As a senior leader in education, your role will no doubt have its ups and downs and you want to ensure that you have a team around you who are managing their stress.
Working in education can be one of the most rewarding sectors in the world, but it is also one of the most stressful. Limited resources, long working hours and high pressure for great results can all disrupt staff wellbeing.
At present, as a result of Covid-19, stress is likely to be at a high with teams spread across work and home.
Improving mental wellbeing will have numerous positive benefits for staff, so here are some handy strategies to improve wellbeing amongst your teams, which is even more important during these uncertain times.
- Measure staff wellbeing
It’s important to find out from staff what their wellbeing concerns are – it would be very difficult to tackle the issue of staff wellbeing based on assumptions only. The best way to take this forward is to ask staff to undertake a wellbeing survey or provide a suggestion box for them to give their feedback.
Staff feedback from an anonymous survey provides real insight into their needs and concerns, which goes a long way towards informing you of any changes you need to make about wellbeing. Throughout this process make sure to keep staff in the know and let them know of any results, any changes made and the outcomes.
- Promote a positive work-life balance
Let staff know how beneficial it is to take time to do something that they enjoy away from work. Staff should be encouraged to cultivate a life outside of their role and foster a positive work-life balance
It’s important to let your staff know how beneficial it is to take time to do something that they enjoy away from work, cultivate a life outside of their role and foster a positive work-life balance.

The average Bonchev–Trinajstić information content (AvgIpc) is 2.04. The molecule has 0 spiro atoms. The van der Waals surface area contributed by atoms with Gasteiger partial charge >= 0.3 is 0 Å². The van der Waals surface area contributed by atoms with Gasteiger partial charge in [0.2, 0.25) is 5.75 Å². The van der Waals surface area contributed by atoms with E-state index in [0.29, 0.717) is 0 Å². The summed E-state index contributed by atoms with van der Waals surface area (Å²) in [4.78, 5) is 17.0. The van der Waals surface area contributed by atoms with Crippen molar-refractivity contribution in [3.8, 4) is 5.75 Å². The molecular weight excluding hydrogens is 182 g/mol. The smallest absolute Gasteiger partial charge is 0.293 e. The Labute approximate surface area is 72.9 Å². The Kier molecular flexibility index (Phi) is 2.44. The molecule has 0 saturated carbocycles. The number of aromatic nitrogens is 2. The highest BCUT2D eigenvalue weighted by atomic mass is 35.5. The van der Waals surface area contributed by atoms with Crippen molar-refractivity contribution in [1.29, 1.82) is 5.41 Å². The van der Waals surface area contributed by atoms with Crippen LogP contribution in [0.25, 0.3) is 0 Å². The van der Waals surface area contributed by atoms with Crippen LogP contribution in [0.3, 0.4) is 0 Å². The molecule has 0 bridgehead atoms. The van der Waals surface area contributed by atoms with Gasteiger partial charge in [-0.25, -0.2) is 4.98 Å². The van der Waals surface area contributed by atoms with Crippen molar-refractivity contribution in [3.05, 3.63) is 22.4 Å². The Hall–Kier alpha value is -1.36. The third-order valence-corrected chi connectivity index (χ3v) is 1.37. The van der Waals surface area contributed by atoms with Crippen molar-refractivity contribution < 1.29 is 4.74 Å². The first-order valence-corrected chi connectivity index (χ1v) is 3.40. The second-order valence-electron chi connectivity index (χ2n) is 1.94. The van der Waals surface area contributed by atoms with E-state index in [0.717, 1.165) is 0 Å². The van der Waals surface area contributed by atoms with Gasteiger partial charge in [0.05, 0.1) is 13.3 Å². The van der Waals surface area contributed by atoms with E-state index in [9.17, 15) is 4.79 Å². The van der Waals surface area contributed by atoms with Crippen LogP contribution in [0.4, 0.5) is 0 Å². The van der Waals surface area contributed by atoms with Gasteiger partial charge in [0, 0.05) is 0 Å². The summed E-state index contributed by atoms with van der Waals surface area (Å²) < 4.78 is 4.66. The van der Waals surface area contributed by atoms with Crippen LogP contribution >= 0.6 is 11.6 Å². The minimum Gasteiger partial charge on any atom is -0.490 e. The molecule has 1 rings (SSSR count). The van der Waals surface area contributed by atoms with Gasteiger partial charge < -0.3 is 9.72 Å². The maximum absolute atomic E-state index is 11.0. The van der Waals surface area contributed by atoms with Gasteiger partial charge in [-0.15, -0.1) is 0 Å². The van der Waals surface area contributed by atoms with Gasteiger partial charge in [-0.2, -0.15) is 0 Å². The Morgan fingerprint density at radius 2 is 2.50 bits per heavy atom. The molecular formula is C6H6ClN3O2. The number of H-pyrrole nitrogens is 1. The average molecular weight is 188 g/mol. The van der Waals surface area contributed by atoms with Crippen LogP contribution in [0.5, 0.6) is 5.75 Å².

- Encourage collaboration
There are times when working in education can seem overwhelming and staff need extra support with the sharing of resources, ideas or methods. If something is consistently working for a member of staff enable them to share it with others.
Encouraging collaboration is often helped using technology where staff can openly communicate on certain topics or encouraging group discussions.
- Offer wellbeing training
Wellbeing-focused training for staff can really help in making sure staff wellbeing is at the heart of every school. Wellbeing First, our free service available for school staff across the UK, provides a selection of free courses to help staff manage their stress levels, reduce their anxiety and discover how to foster positive mental health.
As Coronavirus necessitates school closures, education professionals are finding themselves in brand new territory, those capable of remote working are doing so, but many are still required at schools, to care for the children of workers vital to the UK.
To help as much as possible we’ve adapted our free Wellbeing First pack to help teachers and support staff to make it through this difficult period by adding a range of new online courses around the best practice for remote working and wellbeing.
- Foster open communication
Staff need to feel that they can talk about the pressures of their role and their experiences to leaders or their peers. The idea is not to encourage negativity but to help staff to talk openly without fear of judgement or scrutiny. It’s important to let staff know that asking for help is not a weakness but a strength.
You can also promote talking about wellbeing with by creating designed posters with ‘top tips for wellbeing’ or with signposts to get help if needed, such as an Employee Assistance Programme, to drive awareness and help improve wellbeing. Consider how often you talk about mental health with staff, SLT or in Governors’ meetings and ensure it is a regular feature on the agenda.
Focusing on staff wellbeing cultivates a mentally healthy school and improves staff retention; in turn, motivated staff promotes higher wellbeing and attainment in students.
For more information on the free Wellbeing First or other training courses, visit: https://educationtraining.hays.co.uk/
By Paul Matthias, National Director of Hays Education